Need to Create a List of Kuwaiti Accredited International Universities

KUWAIT CITY, Nov 24: Accusations of neglect and inconsistency at the Ministry of Education and Higher Education persisted on Wednesday.
This time round, Independent MP Dr Salwa Al-Jassar condemned the ministry for overlooking the need to create a list of Kuwaiti accredited international universities and their degrees thereby harming the future of Kuwaiti students who have acquired unaccredited diplomas.

Speaking at a press conference, Al-Jassar said that the methods used by the ministry to assess international universities are subjective and inaccurate. She called for the creation of an academic accreditation commission specifically for that purpose since international universities are not being assessed accurately.
There are currently more than 10 Kuwaiti students from the Philippines who cannot get their certificates accredited in Kuwait. According to Al-Jassar, they have obtained their degrees from the Philippines by following the scholarship procedures of the Civil Services Commission after a written approval from the Ministry of Higher Education.
“We have the documents that prove that the universities in the Philippines were approved by the higher education of Kuwait. What we need now is a formal accreditation or a letter from the ministry saying they will not accredit the degrees so that the students can resort to the judicial system,” she said.
Al-Jassar revealed that resolutions number 182 and 198 regarding accreditation in Kuwait did not include students who were studying in the Philippines prior to the issuance of the decisions.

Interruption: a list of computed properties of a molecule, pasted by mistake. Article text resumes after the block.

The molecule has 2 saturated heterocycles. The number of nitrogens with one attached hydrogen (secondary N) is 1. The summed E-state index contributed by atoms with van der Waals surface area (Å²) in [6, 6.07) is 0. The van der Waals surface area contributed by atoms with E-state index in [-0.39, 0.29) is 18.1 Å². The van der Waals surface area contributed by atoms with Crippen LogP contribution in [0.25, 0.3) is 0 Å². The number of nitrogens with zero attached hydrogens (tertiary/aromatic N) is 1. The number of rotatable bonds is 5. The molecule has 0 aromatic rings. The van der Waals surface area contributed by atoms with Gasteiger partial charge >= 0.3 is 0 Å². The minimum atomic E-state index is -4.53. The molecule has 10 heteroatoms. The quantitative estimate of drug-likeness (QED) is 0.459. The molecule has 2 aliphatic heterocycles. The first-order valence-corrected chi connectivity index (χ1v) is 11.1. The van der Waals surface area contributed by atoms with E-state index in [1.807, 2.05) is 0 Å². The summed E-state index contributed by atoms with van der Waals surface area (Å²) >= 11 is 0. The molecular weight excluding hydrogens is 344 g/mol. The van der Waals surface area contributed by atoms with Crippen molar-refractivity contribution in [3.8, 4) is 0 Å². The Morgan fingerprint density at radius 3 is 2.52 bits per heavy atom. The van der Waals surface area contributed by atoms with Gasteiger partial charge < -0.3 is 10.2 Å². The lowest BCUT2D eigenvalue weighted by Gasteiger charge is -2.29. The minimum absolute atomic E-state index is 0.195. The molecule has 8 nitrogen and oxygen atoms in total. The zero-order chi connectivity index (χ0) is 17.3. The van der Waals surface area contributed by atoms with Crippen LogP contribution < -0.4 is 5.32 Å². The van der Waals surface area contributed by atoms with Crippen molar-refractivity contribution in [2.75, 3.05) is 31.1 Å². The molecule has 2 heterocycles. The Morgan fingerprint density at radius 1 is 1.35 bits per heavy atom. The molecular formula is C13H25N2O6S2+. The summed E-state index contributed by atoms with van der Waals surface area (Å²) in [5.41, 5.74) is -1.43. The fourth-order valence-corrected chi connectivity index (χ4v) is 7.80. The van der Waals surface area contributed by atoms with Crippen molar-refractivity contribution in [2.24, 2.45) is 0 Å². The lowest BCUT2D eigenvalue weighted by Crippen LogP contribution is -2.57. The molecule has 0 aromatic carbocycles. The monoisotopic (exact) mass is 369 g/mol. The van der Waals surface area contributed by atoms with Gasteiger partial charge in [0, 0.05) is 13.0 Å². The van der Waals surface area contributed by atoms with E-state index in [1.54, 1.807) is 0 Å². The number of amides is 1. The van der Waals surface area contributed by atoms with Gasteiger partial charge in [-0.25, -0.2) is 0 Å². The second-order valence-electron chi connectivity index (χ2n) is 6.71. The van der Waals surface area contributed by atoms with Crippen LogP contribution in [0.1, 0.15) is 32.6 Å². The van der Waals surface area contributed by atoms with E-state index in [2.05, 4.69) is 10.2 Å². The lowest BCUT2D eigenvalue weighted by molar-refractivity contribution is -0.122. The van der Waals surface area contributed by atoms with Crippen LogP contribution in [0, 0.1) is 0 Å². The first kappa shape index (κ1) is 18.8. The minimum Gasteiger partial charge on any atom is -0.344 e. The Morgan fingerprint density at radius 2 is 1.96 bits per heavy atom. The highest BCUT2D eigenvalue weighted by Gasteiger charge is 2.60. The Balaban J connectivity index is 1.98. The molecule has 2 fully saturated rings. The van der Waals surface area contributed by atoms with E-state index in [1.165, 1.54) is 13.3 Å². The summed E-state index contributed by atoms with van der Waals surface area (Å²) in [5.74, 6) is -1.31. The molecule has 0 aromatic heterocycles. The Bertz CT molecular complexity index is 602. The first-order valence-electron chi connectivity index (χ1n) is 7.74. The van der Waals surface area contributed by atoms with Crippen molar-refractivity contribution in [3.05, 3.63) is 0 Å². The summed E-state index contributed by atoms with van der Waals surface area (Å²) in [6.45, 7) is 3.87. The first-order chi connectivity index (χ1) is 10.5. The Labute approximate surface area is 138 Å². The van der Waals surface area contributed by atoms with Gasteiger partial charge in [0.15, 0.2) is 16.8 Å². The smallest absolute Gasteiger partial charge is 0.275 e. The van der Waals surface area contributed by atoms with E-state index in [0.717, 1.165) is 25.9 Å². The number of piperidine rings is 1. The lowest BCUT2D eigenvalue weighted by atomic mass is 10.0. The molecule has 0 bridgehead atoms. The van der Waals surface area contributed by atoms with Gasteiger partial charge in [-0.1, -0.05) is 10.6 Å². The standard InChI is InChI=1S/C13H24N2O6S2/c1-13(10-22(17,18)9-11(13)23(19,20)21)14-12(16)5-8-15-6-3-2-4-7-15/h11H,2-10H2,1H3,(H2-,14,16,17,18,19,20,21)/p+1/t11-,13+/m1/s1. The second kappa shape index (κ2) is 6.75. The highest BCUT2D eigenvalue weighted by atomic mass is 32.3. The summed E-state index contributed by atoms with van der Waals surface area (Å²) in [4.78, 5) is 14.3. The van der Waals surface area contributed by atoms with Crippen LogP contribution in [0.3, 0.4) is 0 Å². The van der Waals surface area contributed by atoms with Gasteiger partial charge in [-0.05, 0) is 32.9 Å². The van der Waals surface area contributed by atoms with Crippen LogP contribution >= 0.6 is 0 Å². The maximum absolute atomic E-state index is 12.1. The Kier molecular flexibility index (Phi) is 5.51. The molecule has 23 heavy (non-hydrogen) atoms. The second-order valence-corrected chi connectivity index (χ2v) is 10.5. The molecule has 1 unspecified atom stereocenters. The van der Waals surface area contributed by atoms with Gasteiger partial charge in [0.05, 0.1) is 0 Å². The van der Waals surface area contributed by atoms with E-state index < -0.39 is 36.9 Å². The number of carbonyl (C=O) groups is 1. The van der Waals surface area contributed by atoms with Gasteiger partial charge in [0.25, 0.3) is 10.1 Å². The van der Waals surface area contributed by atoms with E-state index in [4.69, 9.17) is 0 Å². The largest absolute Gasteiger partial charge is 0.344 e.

“However, three days after the resolutions’ issuance, another decision was made that rejects any degree coming from the Philippines. Meanwhile, the Ministry of Higher Education and the Ministry of Health approve nursing degrees coming from the Philippines,” she added.
Furthermore, Al-Jassar said that the graduates are currently facing salary cuts due to their unaccredited degrees and that there are more students already studying in the Philippines who will face similar problems in the future.
On his part, Hamad Al-Sawagh, a graduate from the Philippines, explained that the former Minister of Education and Higher Education, Nouria Al-Sabeeh, has previously halted any enrolment in the Philippines with the issuance of resolution 182. However, this does not include the students who were studying in the country before the decision was made in 2009. “Subsequently, resolution 198 was made discrediting all degrees coming from the Philippines retroactively, which is against the Constitution,” he said.
Al-Sawagh added the diplomas were also authenticated by the Ministry of Foreign Affairs and that the documents were ignored by the Ministry of Higher Education.
The students have refused suggestions by the ministry to cancel their studies and start again or get monetary compensation. Furthermore, they’ve expressed their disappointment that the ministries have approved the degrees of Philippine residents in 2010 while it maintains the refusal of Kuwaiti students’ degrees.

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